Photo by Annie Lesser

FYF Fest took place at L.A. Historic State Park, with stages located close enough that you could catch two of your favorite bands if they were playing at the same time and the L.A. metro-line trains constantly running across the back of the festival grounds. The stages were smaller than those at most festivals, so it was easy to see musicians geeking out to other bands’ sets. (For example during Girls’ set, former tourmate Smith Westerns’ Max Kakacek was visible cracking a smile from the sidelines.)
The festival was also marked by a more fan fun mentality because of the tickets being priced lower than most festivals, with prices ranging from $35 for the early bird and VIP tickets only going as high as $99. On the festival grounds, many local vintage shops sold their wears, the Echo Park Film Center had a cinema-based crafts table with a filming bus and nighttime screenings, there was a free face-painting stand, and a majority of the food was served out of L.A.’s favorite food trucks. Even the corporate sponsors chilled out a bit, as there weren’t advertisements on every single inch of the stages and videos between sets promoted the bands without corporate add-ons. Instead of stages being named after sponsors, they were all named after the Ninja Turtles. The only push for brands really was in the VIP area where Ben And Jerry’s and Popsicle (both owned by Unilever) handed out free ice cream and Sailor Jerry had a photo booth.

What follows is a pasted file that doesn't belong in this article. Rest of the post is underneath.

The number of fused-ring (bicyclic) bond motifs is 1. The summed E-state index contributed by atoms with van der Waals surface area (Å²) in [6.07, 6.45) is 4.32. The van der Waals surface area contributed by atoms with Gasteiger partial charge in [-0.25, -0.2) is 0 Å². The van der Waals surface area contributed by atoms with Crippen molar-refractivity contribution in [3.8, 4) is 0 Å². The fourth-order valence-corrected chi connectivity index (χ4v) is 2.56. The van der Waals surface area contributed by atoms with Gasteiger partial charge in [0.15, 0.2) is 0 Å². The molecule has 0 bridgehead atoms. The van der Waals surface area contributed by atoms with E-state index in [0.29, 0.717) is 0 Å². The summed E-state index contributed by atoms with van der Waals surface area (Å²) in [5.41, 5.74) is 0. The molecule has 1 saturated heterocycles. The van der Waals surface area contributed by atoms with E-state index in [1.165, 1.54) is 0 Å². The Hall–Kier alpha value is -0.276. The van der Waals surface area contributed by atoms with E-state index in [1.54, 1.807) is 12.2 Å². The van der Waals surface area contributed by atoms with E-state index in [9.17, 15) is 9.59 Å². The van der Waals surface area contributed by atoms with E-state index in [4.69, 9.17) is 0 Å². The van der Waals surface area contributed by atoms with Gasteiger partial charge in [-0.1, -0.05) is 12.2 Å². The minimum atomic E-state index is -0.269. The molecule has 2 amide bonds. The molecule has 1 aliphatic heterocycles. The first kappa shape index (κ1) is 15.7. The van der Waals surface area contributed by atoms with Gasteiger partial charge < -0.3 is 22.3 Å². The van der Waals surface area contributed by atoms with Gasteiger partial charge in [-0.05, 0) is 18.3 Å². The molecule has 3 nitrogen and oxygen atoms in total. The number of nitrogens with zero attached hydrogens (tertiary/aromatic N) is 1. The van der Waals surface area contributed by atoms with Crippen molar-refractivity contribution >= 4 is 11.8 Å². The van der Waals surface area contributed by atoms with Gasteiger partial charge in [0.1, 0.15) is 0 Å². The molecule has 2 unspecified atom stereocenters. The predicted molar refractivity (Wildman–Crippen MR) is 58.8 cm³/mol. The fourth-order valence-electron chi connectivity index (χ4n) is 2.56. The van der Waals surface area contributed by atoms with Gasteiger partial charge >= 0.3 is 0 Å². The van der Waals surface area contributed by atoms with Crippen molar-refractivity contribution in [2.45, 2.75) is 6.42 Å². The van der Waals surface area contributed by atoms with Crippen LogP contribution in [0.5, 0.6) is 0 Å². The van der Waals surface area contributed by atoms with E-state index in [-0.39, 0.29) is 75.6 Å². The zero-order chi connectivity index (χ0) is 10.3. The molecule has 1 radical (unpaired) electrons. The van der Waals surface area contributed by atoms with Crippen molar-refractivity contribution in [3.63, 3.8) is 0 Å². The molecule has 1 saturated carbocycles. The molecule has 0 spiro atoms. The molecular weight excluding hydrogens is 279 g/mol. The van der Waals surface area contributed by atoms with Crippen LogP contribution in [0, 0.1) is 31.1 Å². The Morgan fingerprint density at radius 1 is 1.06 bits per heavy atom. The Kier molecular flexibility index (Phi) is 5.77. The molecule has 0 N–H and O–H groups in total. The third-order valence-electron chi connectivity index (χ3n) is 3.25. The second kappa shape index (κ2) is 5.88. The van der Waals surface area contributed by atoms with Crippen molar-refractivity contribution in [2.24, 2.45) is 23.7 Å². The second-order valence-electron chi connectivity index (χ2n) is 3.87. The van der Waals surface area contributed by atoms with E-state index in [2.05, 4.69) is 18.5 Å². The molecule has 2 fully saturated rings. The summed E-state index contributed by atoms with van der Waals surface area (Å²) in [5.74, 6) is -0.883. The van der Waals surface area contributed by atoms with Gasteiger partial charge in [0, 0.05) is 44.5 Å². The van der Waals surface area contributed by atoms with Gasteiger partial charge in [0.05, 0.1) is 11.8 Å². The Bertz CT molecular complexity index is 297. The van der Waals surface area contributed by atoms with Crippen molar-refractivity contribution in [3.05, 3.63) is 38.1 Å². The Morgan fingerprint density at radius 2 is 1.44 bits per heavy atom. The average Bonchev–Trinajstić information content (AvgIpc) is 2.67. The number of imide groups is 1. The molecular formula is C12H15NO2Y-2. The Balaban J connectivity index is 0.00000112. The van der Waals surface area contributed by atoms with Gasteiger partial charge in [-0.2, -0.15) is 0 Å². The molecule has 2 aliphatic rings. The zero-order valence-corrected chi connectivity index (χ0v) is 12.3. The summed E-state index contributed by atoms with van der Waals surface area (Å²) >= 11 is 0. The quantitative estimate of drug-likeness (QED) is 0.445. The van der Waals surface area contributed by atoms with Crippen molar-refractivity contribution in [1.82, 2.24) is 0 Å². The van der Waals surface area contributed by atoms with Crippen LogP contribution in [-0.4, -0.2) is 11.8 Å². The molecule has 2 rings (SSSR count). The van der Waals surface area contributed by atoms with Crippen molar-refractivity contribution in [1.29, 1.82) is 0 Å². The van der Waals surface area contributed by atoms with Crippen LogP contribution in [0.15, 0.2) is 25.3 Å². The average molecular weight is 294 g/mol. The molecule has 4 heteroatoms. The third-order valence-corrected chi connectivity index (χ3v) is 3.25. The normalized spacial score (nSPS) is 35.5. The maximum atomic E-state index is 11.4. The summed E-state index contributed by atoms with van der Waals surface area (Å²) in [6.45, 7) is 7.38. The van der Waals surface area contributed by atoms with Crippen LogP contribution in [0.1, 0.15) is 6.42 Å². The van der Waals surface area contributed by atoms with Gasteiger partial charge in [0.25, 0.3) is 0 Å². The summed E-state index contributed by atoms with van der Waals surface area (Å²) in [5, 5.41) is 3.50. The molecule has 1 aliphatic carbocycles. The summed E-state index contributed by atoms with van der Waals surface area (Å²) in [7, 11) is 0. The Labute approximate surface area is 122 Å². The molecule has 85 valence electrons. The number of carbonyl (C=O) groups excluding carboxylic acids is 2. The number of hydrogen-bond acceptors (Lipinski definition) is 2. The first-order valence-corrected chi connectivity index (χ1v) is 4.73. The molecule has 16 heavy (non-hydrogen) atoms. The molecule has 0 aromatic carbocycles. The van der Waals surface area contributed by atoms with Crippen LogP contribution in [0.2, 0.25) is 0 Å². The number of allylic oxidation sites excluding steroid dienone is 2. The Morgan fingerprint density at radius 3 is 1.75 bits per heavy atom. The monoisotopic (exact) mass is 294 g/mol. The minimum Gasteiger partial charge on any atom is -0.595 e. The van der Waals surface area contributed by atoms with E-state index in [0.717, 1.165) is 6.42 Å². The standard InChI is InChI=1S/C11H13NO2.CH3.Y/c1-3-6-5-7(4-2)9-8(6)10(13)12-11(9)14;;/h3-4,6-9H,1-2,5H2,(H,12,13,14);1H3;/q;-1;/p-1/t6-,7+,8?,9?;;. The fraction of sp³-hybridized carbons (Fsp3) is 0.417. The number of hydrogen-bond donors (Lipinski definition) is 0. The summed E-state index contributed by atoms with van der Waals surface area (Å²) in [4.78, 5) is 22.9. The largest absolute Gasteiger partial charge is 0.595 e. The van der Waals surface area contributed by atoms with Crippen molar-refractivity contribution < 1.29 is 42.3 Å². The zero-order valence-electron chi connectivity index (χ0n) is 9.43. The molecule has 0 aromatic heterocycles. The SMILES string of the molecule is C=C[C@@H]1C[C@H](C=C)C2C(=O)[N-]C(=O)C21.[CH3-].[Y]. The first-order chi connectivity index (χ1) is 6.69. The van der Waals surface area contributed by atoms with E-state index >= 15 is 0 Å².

The Descendents, No Age and Guided By Voices induced some epically large mosh pits that left security guards scrambling to catch all of the crowd surfers coming over the barricade. Randy Randall, No Age’s guitarist, had a string fly off of his guitar during his first song, so the whole audience clapped along excitedly to Dean Allen Spunt’s beat as Randall scrambled with the band’s roadie to restring his axe. Guided By Voices partied harder onstage than any of the younger bands that played during the day, smoking, drinking and jumping multiple feet in the air.
Future Islands played on the smallest stage of the festival, inside of a tent, but the band obviously had many more fans than could fit in the small confines, as concertgoers lined up outside of the tarp. Future Islands let audience members jump up onstage for the group’s last song, causing momentary chaos and giddiness as lead singer Samuel Herring offered a hug to every single person who wanted one. Fellow Baltimorean Dan Deacon gave a ground-level performance among the audience members, leading them in dances and singing happy birthday to his friend Juice Box, creating a whole set filled with the energy Future Islands had for its final number.
It was a fun event, but a 12-hour day at a festival is a long day at a festival, no matter how temperate the weather. Most people left drunk. Some people left already hung over. Everyone left covered in dust.
All photos below by Annie Lesser
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